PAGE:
Measuring Pregnancy Planning and the Effect of Childhood Abuse on Reproductive Health

  • Date:
  • Location: Sal IX, Universitetshuset, Biskopsgatan 3, Uppsala
  • Doctoral student: Drevin, Jennifer
  • About the dissertation
  • Organiser: Vårdvetenskap
  • Contact person: Drevin, Jennifer
  • Disputation

The London Measure of Unplanned Pregnancy (LMUP) and the Swedish Pregnancy Planning Scale (SPPS) are two measurements of pregnancy planning. Adverse childhood experiences (ACEs) and childhood abuse are stressful events that have been suggested to have both short- and long-term effects.

Study I investigated the psychometric properties of the LMUP and the SPPS and compared their assessments. Questionnaire data from 2,314 pregnant women showed medium-high construct validity and high test-retest reliability for both measurements. The convergent validity of LMUP was low. The assessments of the LMUP and the SPPS corresponded substantially.

Study II explored how the SPPS was interpreted and what women considered when responding to it. Twenty-five pregnant women were interviewed. Women responding to the SPPS took into account their life situation, intentions, desires, timing, actions to prepare for, or avoid, pregnancy, having discussed becoming pregnant with their partner, and reactions after learning of the pregnancy.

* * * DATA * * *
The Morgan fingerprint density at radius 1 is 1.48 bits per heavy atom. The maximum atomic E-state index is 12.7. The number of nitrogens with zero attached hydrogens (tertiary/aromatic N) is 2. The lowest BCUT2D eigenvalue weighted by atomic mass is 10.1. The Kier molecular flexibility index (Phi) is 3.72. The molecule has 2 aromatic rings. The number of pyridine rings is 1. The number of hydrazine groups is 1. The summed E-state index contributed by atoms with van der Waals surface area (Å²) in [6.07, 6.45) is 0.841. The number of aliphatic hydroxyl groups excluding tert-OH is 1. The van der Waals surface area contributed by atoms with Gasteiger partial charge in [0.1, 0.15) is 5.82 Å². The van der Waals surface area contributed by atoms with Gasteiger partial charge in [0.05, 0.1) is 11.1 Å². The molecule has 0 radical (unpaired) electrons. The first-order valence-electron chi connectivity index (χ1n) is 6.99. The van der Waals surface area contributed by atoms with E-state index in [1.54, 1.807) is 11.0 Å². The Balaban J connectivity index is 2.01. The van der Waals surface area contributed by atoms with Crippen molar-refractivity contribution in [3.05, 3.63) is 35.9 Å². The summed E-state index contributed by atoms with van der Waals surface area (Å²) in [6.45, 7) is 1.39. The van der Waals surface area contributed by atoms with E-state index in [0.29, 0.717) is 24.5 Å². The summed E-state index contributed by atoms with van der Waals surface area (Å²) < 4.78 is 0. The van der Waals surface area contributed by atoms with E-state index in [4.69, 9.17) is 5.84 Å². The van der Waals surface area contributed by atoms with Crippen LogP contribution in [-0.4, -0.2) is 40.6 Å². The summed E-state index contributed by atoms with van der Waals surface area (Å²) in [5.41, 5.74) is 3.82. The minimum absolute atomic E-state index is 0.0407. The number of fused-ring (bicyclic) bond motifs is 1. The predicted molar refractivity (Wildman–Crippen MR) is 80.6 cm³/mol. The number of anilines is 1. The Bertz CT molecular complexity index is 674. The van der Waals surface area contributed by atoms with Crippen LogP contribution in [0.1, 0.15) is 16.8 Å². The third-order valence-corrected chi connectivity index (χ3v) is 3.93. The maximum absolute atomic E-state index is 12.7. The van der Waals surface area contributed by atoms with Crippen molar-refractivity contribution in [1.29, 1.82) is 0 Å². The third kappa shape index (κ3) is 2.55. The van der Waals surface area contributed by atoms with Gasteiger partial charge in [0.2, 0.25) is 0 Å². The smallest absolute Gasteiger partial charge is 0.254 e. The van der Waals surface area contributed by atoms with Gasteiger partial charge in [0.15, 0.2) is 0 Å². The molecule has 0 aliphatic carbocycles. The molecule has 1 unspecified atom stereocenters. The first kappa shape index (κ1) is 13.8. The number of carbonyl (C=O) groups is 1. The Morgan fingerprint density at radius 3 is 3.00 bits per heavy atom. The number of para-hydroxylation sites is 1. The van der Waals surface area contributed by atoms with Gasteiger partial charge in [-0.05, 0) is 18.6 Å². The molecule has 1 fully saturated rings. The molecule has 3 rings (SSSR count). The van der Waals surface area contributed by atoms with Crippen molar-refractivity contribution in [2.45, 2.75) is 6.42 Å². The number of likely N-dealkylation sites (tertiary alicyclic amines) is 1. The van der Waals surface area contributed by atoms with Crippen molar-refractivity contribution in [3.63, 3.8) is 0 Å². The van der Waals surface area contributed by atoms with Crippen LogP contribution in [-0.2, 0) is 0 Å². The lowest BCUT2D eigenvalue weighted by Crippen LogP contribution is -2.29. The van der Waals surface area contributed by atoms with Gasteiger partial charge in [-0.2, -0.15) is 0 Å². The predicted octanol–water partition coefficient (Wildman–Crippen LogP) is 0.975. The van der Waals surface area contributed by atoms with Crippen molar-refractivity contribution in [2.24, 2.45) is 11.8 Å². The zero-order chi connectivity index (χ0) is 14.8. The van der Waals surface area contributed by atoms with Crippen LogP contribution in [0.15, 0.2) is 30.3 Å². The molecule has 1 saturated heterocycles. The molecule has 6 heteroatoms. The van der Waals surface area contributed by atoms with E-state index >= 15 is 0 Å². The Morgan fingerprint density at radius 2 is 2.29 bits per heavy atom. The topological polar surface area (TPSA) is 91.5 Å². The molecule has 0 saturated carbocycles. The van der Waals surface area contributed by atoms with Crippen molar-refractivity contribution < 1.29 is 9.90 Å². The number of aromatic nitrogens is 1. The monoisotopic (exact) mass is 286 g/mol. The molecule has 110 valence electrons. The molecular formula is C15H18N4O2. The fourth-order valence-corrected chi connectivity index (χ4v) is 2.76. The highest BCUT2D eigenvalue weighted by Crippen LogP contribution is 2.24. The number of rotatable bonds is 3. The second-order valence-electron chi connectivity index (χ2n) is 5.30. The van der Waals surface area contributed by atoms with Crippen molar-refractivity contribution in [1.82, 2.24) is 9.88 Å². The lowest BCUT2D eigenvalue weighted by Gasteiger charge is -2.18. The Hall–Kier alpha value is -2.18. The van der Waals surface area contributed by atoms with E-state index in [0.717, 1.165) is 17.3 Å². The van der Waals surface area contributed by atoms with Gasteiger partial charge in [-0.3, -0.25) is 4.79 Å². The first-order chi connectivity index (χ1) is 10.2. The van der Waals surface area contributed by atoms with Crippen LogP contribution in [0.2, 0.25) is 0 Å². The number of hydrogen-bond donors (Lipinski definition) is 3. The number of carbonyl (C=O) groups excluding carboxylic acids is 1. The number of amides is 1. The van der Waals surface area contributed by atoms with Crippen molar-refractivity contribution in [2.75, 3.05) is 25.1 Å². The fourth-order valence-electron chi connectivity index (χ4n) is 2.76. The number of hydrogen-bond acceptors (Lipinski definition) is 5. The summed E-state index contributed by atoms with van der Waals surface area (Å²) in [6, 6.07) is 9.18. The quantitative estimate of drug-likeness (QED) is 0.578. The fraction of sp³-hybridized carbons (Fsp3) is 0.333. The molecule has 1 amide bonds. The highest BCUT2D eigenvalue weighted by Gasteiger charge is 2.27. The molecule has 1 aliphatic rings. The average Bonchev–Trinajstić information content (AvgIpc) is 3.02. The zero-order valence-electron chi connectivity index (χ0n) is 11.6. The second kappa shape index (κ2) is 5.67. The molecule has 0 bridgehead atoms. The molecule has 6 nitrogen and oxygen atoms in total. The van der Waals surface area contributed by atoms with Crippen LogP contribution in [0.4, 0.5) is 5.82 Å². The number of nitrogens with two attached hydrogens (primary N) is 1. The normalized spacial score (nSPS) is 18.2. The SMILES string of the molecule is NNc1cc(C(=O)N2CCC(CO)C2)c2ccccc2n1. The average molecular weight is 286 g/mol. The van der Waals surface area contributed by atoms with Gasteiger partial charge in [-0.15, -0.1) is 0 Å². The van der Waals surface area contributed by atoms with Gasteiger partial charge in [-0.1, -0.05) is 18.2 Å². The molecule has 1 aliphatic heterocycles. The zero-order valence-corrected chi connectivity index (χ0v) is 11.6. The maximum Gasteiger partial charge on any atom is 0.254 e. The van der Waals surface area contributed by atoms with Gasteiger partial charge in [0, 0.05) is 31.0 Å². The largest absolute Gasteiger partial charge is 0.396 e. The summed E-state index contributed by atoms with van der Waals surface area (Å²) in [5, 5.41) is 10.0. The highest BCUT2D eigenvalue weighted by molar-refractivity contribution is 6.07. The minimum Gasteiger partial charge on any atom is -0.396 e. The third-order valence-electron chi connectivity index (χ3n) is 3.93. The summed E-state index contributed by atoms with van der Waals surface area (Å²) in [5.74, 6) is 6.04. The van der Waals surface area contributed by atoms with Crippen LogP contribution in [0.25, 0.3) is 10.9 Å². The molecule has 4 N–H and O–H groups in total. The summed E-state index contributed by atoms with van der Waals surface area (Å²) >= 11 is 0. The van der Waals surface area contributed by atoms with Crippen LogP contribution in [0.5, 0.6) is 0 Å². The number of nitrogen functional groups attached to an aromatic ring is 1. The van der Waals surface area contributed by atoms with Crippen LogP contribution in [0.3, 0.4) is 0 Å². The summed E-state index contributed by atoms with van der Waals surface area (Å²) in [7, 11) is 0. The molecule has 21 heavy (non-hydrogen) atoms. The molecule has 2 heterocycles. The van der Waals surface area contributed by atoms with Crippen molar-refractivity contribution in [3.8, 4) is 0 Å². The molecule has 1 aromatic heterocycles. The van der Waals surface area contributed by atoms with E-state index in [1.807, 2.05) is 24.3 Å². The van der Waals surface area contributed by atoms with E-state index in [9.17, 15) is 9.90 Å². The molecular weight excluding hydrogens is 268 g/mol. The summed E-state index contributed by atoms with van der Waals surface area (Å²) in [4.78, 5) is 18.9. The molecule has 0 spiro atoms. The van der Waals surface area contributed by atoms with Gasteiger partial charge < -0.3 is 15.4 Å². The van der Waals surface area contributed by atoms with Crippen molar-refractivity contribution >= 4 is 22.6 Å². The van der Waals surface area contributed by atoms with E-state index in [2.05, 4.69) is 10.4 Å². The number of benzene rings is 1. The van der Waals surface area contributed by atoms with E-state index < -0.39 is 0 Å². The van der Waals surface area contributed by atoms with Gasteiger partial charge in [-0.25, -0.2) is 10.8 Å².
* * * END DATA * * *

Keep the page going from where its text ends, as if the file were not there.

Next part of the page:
Study III analysed the association between ACEs and pregnancy-related pain. Pregnant women (n = 142) responded to questionnaires in early and late pregnancy, respectively, and reported their pain intensities and pain distributions. Greater exposure to ACEs was associated with higher pain distribution and women exposed to ACEs reported higher worst pain intensities compared to non-exposed.

Study IV investigated effects of childhood emotional, physical and sexual abuse on pregnancy planning. The effect of a potential collider-stratification bias were also studied. Questionnaire data from 76,197 pregnant Norwegian women showed separate but no joint effects of the categories on having an unplanned pregnancy and a collider-stratification bias could not explain the effects.

The LMUP and the SPPS measure somewhat different aspects of pregnancy planning and there is a substantial agreement between their assessments. Both the LMUP and the SPPS showed good validity and test-retest reliability. However, the LMUP would likely benefit from item reduction and the SPPS poorly captures any health-related changes made in and the preconception period.

The results suggest that childhood abuse and ACEs have an effect on pregnancy planning and pregnancy-related pain. The findings suggest that preventing child abuse could have a positive effect on later reproductive health.